Master Teacher and Scholar: Hitting the 300-Yard Drive
Willamette roots run deep and strong in Rich Hagedorn’s JD’73 life. It’s no wonder he’s one of the few Willamette College of Law graduates to become a tenured professor at the law school — and one of the most beloved and celebrated teacher/scholars in the school’s history.
Hagedorn, who has taught law since 1975, has taught at Willamette since 1984. He’s taught an estimated 3,000 students, arguably more than any other Willamette law professor. Over the years, he’s been honored with numerous awards, including Willamette’s Teacher of the Year, the United Methodist Teaching Award and Professor of the Year at the University of Oregon. Most recently, his excellence in teaching and scholarship was recognized with his appointment as the Rosalind Van Winkle Melton Professor of Law.
Willamette Law was a natural choice for Hagedorn. His parents, both native Oregonians, had attended Willamette in the 1930s. A black and white photo of Hagedorn’s father playing baseball for the Bearcats sits proudly on a file cabinet in the professor’s office. Although neither of his parents graduated, he says “they loved Willamette” and encouraged him to attend. His sister and brother-in-law both attended Willamette in the 1960s.
Hagedorn points to a “dedicated faculty” during his Willamette law school years. He reels off the names of Willamette greats like Henry “Bill” Bailey, John Paulus, Ted Butler, Courtney Arthur, Carlton Snow, Jack Mylan, Ross Runkle, Dallas Isom, Don Turner and Claudia Burton, among others, as teachers and scholars who challenged and inspired him.
When Hagedorn graduated from Willamette in 1973, he wanted to be a small-town lawyer. He’d been raised in Albany, Ore., and was certain he’d fit right in as an attorney in a modest-size firm on Main Street. He joined the long-established firm of Weatherford, Thompson, Horton and Jordan in Albany, representing a number of different types of clients, including banks. However, it wasn’t long before the day-to-day drudgery of practicing law began to chafe.
“When you practice law, you learn what the expression ‘the devil is in the details’ means,” he said. “There is a great deal of administrative, almost clerical detail that I don’t care for.”
He also missed the “broader and somewhat theoretical perspective on the law” he’d enjoyed during his days as a law student at Willamette. He decided to pursue a job teaching law. At the recruitment conference for new law school professors held annually in Chicago (now in Washington, D.C.), he interviewed with the University of Missouri-Kansas City, which was looking for someone to teach commercial law. They liked Hagedorn’s banking background and hired him.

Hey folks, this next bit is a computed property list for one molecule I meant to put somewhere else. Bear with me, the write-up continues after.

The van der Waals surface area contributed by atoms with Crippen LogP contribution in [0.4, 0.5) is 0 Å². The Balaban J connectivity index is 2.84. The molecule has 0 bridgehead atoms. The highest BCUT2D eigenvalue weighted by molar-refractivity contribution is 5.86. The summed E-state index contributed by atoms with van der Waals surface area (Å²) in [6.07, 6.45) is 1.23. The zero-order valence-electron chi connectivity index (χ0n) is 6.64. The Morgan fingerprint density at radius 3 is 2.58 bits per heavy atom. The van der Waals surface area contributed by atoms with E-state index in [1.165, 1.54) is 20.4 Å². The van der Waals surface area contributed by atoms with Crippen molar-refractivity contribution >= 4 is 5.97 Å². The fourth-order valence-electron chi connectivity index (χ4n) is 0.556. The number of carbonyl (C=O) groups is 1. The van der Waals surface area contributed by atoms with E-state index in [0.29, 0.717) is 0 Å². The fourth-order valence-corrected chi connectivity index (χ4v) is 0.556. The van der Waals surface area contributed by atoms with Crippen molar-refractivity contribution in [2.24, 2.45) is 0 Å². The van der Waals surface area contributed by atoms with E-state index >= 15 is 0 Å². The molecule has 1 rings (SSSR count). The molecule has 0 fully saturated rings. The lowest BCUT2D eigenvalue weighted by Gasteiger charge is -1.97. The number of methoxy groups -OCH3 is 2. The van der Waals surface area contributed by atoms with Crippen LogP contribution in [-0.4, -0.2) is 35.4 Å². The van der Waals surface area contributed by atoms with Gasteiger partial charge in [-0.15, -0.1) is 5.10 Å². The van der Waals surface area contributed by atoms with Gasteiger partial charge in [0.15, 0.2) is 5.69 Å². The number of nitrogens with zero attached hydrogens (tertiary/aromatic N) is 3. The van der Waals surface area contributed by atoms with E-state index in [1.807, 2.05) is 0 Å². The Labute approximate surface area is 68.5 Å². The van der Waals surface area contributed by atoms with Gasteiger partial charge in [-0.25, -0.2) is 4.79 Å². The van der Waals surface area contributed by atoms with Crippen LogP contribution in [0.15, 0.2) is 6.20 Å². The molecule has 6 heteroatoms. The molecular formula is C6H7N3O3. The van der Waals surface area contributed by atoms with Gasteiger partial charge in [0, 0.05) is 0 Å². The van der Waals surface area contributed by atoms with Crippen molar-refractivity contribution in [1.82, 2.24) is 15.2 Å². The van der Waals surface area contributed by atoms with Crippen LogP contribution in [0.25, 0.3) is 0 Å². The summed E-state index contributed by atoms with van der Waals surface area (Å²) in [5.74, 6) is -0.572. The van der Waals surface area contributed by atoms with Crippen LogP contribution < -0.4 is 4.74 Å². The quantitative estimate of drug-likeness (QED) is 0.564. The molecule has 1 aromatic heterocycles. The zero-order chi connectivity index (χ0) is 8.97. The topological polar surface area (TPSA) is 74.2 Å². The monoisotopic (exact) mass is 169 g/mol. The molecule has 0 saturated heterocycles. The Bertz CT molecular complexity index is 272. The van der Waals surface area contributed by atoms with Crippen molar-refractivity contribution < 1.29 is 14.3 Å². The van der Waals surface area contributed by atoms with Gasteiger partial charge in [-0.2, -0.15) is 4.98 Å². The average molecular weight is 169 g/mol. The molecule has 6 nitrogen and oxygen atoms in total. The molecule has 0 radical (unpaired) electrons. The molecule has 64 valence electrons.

Hagedorn moved his wife and family to Kansas City and began teaching. He thrived in his new job. “I knew right away that writing and teaching law was for me,” he said. “I loved it.”
What he didn’t love quite as much was the heat and humidity of Kansas City. “Kansas City is very nice, but my wife and I got homesick for the Northwest really quickly.”
After two years, serendipity smiled on the Hagedorns and their growing family. Gonzaga University School of Law School in Spokane, Wash., had an opening. He jumped at the chance to return to the Northwest.
Hagedorn taught at Gonzaga for five years. He was one of their most popular professors. The law school student body voted him the Most Outstanding Teacher Award in 1979-80. While he loved the students and the faculty at Gonzaga, Spokane wasn’t home. When an opportunity came in the fall of 1982 to teach as a visiting professor at the University of Oregon, he packed up his family and returned to his beloved Willamette Valley. He was named U of O’s Professor of the Year, unprecedented for a visiting professor.
Two years later, a similar visiting opportunity arose at Willamette and he returned to his alma mater. At last, he was where he belonged. “Willamette has always fit for me,” he said. “It’s well-regarded by the legal community, especially here in the Northwest. I like its small law school atmosphere. The students and faculty here are truly a community.”
In 1988, Willamette had to make a decision about whether or not to hire Hagedorn full time as a tenure-track professor. It’s almost unheard of for law schools to hire their own graduates. “We don’t like to do it,” said College of Law Dean Symeon C. Symeonides. “It’s considered inbreeding. You have to be really extraordinary both as a teacher and as a scholar like Rich Hagedorn is for that to happen.”